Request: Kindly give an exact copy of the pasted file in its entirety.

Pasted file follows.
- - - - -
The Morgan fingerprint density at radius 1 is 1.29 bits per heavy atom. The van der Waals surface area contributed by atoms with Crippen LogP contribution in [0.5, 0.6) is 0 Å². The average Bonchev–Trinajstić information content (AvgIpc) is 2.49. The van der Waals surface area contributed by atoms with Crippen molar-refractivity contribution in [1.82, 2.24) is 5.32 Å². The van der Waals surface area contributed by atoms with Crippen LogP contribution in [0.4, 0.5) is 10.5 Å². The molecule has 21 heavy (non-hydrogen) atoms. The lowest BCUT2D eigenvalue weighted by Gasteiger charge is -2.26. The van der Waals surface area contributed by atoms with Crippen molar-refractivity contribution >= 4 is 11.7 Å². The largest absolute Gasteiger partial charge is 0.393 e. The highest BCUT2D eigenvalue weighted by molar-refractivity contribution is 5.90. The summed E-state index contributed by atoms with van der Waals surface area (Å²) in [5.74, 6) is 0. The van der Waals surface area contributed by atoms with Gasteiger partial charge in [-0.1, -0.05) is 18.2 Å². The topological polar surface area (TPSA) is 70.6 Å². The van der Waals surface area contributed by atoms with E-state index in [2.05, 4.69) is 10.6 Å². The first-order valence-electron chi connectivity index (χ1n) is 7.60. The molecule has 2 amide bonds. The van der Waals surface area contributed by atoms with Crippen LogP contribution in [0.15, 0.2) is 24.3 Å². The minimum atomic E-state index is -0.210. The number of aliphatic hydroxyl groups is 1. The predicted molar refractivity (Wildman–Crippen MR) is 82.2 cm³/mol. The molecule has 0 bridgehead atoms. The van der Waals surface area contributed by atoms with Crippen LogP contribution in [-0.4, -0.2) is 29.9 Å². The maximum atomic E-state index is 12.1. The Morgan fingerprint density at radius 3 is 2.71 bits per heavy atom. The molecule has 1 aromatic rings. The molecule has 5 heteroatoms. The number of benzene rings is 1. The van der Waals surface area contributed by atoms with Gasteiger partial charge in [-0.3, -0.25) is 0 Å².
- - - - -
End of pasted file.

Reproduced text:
The Morgan fingerprint density at radius 1 is 1.29 bits per heavy atom. The van der Waals surface area contributed by atoms with Crippen LogP contribution in [0.5, 0.6) is 0 Å². The average Bonchev–Trinajstić information content (AvgIpc) is 2.49. The van der Waals surface area contributed by atoms with Crippen molar-refractivity contribution in [1.82, 2.24) is 5.32 Å². The van der Waals surface area contributed by atoms with Crippen LogP contribution in [0.4, 0.5) is 10.5 Å². The molecule has 21 heavy (non-hydrogen) atoms. The lowest BCUT2D eigenvalue weighted by Gasteiger charge is -2.26. The van der Waals surface area contributed by atoms with Crippen molar-refractivity contribution >= 4 is 11.7 Å². The largest absolute Gasteiger partial charge is 0.393 e. The highest BCUT2D eigenvalue weighted by molar-refractivity contribution is 5.90. The summed E-state index contributed by atoms with van der Waals surface area (Å²) in [5.74, 6) is 0. The van der Waals surface area contributed by atoms with Gasteiger partial charge in [-0.1, -0.05) is 18.2 Å². The topological polar surface area (TPSA) is 70.6 Å². The van der Waals surface area contributed by atoms with E-state index in [2.05, 4.69) is 10.6 Å². The first-order valence-electron chi connectivity index (χ1n) is 7.60. The molecule has 2 amide bonds. The van der Waals surface area contributed by atoms with Crippen LogP contribution in [0.15, 0.2) is 24.3 Å². The minimum atomic E-state index is -0.210. The number of aliphatic hydroxyl groups is 1. The predicted molar refractivity (Wildman–Crippen MR) is 82.2 cm³/mol. The molecule has 0 bridgehead atoms. The van der Waals surface area contributed by atoms with Crippen LogP contribution in [-0.4, -0.2) is 29.9 Å². The maximum atomic E-state index is 12.1. The Morgan fingerprint density at radius 3 is 2.71 bits per heavy atom. The molecule has 1 aromatic rings. The molecule has 5 heteroatoms. The number of benzene rings is 1. The van der Waals surface area contributed by atoms with Gasteiger partial charge in [-0.3, -0.25) is 0 Å².